A: Every hospice patient has access to a hospice volunteer, registered nurse, social worker, home health aide, and chaplain (also known as the interdisciplinary team). For each patient and family, the interdisciplinary team writes a care plan with the patient/family that is used to make sure the patient and family receive the care they need from the team. Typically, full-time registered nurses provide care to about a dozen different families. Social workers usually work with about twice the number of patients/families as nurses. If needed, home health aides, who provide personal care to the patient, will visit most frequently.
All visits, however, are based on the patient and family needs as described in the care plan and the condition of the patient during the course of illness. The frequency of volunteers and spiritual care is often dependent upon the family request and the availability of these services. Travel requirements and other factors may cause some variation in how many patients each hospice staff serves.
Q: Is hospice available after hours?
A: Hospice care is available ‘on-call’ after the administrative office has closed, seven days a week, 24 hours a day. Bristol Hospice’s nurses are available to respond to a call for help within minutes, if necessary.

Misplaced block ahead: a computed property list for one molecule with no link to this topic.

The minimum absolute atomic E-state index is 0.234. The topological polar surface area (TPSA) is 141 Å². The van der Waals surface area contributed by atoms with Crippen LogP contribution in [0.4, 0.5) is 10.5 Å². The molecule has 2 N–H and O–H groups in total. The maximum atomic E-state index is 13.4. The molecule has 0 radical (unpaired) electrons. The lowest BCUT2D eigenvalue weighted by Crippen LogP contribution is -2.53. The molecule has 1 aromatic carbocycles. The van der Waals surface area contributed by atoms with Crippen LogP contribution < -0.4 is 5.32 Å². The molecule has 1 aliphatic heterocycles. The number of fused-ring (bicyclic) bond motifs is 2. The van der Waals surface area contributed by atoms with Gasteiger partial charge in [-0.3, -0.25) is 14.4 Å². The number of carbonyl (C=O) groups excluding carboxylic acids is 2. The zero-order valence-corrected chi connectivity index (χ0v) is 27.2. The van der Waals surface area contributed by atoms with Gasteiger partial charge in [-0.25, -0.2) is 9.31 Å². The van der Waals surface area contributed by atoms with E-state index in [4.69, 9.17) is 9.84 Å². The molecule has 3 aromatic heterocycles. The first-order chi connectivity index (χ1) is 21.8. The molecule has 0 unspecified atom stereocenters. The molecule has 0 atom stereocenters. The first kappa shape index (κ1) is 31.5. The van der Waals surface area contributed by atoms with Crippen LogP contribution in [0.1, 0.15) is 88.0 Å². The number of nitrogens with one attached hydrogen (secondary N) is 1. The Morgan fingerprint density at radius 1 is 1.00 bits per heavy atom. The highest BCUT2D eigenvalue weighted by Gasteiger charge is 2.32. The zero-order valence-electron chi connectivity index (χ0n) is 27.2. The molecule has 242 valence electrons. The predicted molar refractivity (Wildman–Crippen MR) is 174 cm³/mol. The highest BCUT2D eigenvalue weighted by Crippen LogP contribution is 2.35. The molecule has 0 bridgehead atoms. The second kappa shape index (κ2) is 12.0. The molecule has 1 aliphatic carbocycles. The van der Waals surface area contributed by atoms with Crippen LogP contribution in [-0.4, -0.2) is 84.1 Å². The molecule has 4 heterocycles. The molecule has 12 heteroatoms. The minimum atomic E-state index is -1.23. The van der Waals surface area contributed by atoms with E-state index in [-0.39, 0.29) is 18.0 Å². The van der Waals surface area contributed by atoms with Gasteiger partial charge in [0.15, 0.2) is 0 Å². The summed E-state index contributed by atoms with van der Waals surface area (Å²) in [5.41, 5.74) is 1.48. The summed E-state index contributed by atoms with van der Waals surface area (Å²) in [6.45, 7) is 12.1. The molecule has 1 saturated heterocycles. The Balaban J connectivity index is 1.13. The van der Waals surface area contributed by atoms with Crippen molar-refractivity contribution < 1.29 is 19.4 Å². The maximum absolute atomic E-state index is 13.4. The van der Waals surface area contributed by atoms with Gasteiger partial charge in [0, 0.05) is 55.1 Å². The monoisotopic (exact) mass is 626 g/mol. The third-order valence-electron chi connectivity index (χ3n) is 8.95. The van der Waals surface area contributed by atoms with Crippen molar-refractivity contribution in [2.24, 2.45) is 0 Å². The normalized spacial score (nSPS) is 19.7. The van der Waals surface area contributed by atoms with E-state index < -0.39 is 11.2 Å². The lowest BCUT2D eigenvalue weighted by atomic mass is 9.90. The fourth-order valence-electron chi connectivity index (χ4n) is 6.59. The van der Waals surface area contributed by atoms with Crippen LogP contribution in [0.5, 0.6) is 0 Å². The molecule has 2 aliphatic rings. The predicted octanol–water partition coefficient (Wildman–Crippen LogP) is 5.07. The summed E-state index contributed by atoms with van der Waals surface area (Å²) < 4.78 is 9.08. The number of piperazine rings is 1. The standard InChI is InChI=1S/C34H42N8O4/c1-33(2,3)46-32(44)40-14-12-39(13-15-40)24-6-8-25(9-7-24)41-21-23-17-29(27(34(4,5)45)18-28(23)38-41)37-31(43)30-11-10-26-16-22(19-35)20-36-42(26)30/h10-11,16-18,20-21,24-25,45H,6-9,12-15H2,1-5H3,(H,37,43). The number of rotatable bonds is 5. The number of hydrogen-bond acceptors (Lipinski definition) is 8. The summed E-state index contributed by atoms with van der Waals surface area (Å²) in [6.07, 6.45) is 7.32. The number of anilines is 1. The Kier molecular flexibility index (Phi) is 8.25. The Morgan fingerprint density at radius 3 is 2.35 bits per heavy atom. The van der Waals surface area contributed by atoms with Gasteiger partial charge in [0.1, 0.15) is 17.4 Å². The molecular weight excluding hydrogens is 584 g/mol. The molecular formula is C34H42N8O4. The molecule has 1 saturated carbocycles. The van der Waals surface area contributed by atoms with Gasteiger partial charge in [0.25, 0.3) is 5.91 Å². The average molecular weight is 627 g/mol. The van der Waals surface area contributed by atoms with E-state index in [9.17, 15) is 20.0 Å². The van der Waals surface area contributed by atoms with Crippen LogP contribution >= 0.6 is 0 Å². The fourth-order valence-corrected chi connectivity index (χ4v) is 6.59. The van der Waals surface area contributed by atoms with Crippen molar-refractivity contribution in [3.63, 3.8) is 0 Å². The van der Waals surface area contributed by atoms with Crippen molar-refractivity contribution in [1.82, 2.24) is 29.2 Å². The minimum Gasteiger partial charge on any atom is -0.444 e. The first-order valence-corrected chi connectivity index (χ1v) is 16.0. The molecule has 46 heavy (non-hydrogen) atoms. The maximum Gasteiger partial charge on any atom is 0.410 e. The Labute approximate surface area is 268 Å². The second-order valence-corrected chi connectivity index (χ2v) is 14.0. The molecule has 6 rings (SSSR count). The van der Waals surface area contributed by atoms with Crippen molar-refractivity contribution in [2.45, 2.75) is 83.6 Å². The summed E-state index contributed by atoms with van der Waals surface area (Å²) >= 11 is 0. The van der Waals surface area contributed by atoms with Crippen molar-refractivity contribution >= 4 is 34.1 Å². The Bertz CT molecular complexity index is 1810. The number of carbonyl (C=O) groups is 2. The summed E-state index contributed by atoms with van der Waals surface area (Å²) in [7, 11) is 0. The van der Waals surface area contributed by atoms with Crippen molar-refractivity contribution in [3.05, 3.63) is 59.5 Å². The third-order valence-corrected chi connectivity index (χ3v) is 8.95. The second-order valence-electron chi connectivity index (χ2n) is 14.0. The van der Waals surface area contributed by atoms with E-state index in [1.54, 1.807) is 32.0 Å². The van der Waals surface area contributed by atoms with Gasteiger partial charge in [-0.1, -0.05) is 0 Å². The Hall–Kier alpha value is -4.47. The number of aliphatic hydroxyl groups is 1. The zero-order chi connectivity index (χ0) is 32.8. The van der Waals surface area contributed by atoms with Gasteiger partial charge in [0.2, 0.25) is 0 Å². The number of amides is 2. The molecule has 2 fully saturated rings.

Q: How does the hospice work to keep the patient comfortable?
A: Many patients may have pain and other serious symptoms as illness progresses. Hospice staff receives special training to care for all types of physical and emotional symptoms that cause pain, discomfort and distress. Because keeping the patient comfortable and pain-free is an important part of hospice care, many hospice programs have developed ways to measure how comfortable the patient is during the course of their stay in hospice. Hospice staff works with the patient’s physician to make sure that medication, therapies, and procedures are designed to achieve the goals outlined in the patient’s care plan. The care plan is reviewed frequently to make sure any changes and new goals are in the plan.
Q: What role does the hospice volunteer serve?